Making compost with grass clippings seems like a logical thing to do, and it is, but you do need to be aware of some things about composting lawn grass before you go ahead and do it. Knowing more about composting with grass clippings means that your overall compost pile will be better off.
The first thing to know before adding grass clippings to your compost pile is that you don't have to compost your grass clippings. Gathering up cut grass to compost can be a big chore and if you mow your lawn properly, it is an unnecessary chore. Cutting your lawn at the proper height and with the proper frequency means that the clippings will decompose naturally on your lawn without posing any harm. In fact, allowing grass clippings to decompose on your lawn naturally will help to add nutrients to the soil and reduce your lawn's need for fertilizer.
If you need to remove your lawn clippings though, you still need to know more about the process of making compost with grass clippings. Most importantly, you need to be aware that freshly cut grass is considered a ‘green' material in your compost pile. A compost pile needs to have a proper balance of green and brown material in order to decompose properly, so when you are composting with grass clippings that are freshly cut, you need to make sure that you also add browns, such as dry leaves. But if you have allowed your grass clippings to dry out completely before you add them to your compost pile (they will be brown in color), they are then considered brown material.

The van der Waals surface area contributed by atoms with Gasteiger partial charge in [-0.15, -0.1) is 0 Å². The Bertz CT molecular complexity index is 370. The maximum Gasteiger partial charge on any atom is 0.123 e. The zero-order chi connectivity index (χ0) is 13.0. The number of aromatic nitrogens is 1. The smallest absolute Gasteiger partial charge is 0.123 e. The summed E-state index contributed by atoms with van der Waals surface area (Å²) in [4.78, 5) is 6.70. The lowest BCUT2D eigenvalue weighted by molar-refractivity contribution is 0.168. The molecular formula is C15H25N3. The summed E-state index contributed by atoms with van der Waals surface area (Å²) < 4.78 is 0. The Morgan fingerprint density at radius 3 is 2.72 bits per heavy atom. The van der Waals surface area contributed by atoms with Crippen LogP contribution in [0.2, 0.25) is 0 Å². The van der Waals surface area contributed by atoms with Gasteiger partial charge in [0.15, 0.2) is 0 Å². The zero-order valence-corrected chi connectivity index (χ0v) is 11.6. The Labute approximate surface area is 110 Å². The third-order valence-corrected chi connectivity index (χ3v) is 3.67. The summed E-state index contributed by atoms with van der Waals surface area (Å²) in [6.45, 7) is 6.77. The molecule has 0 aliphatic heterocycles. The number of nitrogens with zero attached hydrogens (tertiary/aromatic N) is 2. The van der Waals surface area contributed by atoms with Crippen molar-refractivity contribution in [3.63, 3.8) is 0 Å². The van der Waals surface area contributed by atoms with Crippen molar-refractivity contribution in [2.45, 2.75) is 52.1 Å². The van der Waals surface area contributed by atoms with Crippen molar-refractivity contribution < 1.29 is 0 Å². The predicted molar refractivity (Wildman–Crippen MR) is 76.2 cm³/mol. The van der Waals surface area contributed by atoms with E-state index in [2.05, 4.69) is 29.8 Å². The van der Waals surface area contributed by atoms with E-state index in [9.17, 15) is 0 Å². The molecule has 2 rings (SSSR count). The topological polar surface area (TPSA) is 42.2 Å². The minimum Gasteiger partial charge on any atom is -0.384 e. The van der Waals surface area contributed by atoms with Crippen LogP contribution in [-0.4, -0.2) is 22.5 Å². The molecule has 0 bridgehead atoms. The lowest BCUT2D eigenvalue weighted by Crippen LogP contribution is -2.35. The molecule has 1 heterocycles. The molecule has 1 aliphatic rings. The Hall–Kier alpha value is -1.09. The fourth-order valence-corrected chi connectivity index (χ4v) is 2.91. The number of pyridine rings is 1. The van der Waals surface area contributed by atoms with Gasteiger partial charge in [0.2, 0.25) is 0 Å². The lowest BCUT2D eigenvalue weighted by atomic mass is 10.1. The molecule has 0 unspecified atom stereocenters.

Many people also have concerns about composting lawn grass that has been treated with herbicide and how that will affect their compost. If you are composting residential lawn clippings, then the herbicide that can legally be used on your lawn is required to be able to break down within a matter of a few days and should not pose any further danger to other plants that receive compost made from these grass clippings. But if you are using grass clippings from a non-residential location such as a farm or a golf course, there is a significant chance that the herbicides used on these grass clippings may take weeks or even months to break down and therefore, can pose a threat to plants that receive compost made from these kinds of grass clippings.
One may think that grass clipping composting is as easy as just tossing the grass into the compost pile and then walking away. This is not true, especially if you are talking about fresh grass clippings. Because grass is a green material and tends to form a mat after being cut and piled, simply tossing grass clippings into your compost pile can result in a slow and/or smelly compost pile. This is due to the fact that grass can become compacted and overly wet, which prevents aeration and leads to the death of the microbes that make composting happen.
In other words, improperly handled grass clippings in the compost heap can result in a putrid, mucky mess. Instead, when making compost with grass clippings, make sure that you mix or turn the grass clippings into the pile. This will help distribute the green material evenly through the pile and will prevent the grass from forming a mat in the pile.
Composting with grass clippings is a great way to recycle the nutrients your lawn uses and to add much needed green materials to your compost pile. Now that you know how to compost grass, you can take advantage of this abundant resource and help keep landfills just a little less filled.
Copyright © 2005-2016 Botanic Garden All Rights Reserved
Contact management E-mail : firstname.lastname@example.org